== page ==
I've tried letting her have a drawer (well actually two drawers) to herself but in the long run ended up regretting it. I let Erilyn play in the "shake shake" drawer (which is only filled with unopened boxes of food that make sounds when shaken) and the pots and pans one. After a week of the "shake shake" drawer she learned how to open the boxes, and her new favorite game for the day was trying to season the dogs. I moved those, but then she decided that the pots and pans were even more exciting when you have two dogs that jump in the air and run to the other end of the room when they're thrown to the floor in front of them.
I let her play in her drawers while I'm cooking but that only increases her wanting to play in them later.

I've tried keeping a toy box in the kitchen for her, but she will either move it into another room or flip it upside down and use it as a stepping stool.

I think my main problem with letting her play in even the pots and pans drawer is that my daughter is a climber. The drawer containing them has two shelves that she can even pull out to a certain length, perfect for her to climb up onto the counter and get into the vitamins and other such things.

I need to remodel my kitchen. Lol.
11/17/2010
Kimbertrees Kimbertrees
Lol. If only yelling worked. My daughter is even more stubborn than I am when it comes to being told no. There are three ways that yelling at her will go...

Number one: She will give you her sweetest smile and walk right past you and over to the area she's not supposed to be in and whatever she was just doing, while smiling at you the whole time.

Two: She will nod her head several times saying "no no" while pointing to whatever it was she was not supposed to be around, walk up to your chair or area you were last at and start playing on the ground to wait for your return, and then less than a minute after you get back, get up and run as fast as she can back to the area.

And three: Run up to you and give you a huge hug, grab your hand, lead you to the area she was just at, and then attempt to persuade you that whatever she was doing is fun,which is her saying "yes sit yes sit" several times.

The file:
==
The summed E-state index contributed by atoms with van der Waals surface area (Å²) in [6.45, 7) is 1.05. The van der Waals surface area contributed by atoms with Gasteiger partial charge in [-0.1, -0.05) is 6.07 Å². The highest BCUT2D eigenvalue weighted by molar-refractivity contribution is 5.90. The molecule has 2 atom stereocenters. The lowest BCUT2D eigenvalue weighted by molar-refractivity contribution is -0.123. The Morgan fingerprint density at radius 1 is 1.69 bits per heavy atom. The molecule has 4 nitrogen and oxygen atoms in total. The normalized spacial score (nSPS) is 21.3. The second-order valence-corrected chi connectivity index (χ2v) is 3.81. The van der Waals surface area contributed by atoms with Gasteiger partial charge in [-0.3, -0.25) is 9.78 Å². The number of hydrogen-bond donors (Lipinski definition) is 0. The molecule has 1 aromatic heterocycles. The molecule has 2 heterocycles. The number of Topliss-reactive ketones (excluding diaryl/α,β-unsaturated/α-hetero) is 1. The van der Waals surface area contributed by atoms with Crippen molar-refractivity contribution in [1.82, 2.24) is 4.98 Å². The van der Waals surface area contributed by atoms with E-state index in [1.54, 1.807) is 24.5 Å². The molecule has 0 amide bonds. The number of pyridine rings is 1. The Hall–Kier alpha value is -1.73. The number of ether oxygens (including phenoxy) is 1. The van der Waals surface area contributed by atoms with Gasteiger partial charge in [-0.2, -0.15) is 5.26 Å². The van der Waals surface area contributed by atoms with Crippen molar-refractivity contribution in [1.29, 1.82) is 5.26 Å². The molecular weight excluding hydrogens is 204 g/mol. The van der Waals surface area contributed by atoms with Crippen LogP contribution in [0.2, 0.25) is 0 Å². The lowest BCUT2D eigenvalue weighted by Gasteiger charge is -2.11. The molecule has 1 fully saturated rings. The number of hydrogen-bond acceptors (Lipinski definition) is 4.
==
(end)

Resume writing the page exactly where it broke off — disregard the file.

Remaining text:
I wish my daughter would just obey at times, but she's definitely a free spirit.
Maybe I'll try my hand at building an extra cubby place for her right nest to the kitchen...
11/17/2010
Chilipepper Chilipepper
Baby gates from floor to ceiling in the kitchen doorway.
11/17/2010
SexyTabby SexyTabby
When the kids were a bit smaller we had to keep the pantry closed and it didn't take long for them to break into it so we used latches at the top of the doors where they couldn't reach and nothing was near to climb on so they finally gave up. The stairs was another issue in our home. Couldn't find a good gate that would work on them and I was forever chasing them off the stairs. My two year old jumped from the top step. Guess he thought I was supposed to catch him I was about half way down and we both went. I took the brunt of the blow hitting a steel support beam - ended up in the hospital with a broken skull. Still have a dent in my head. After that the hubby built a solid wooden gate that bolted right into the wall and connected to the railing. It was extreme looking but none of them ever broke that one.
11/17/2010
ScottA ScottA
The problem is if you want something that's removable and doesn't mess up the finish. For doors you can always put a sliding bolt up high, but for cupboards you'll probably need a keyed lock, possibly mount a chain on the inside with screws and lock it together so it isn't visible on the outside?
11/17/2010
Total posts: 8
Unique posters: 5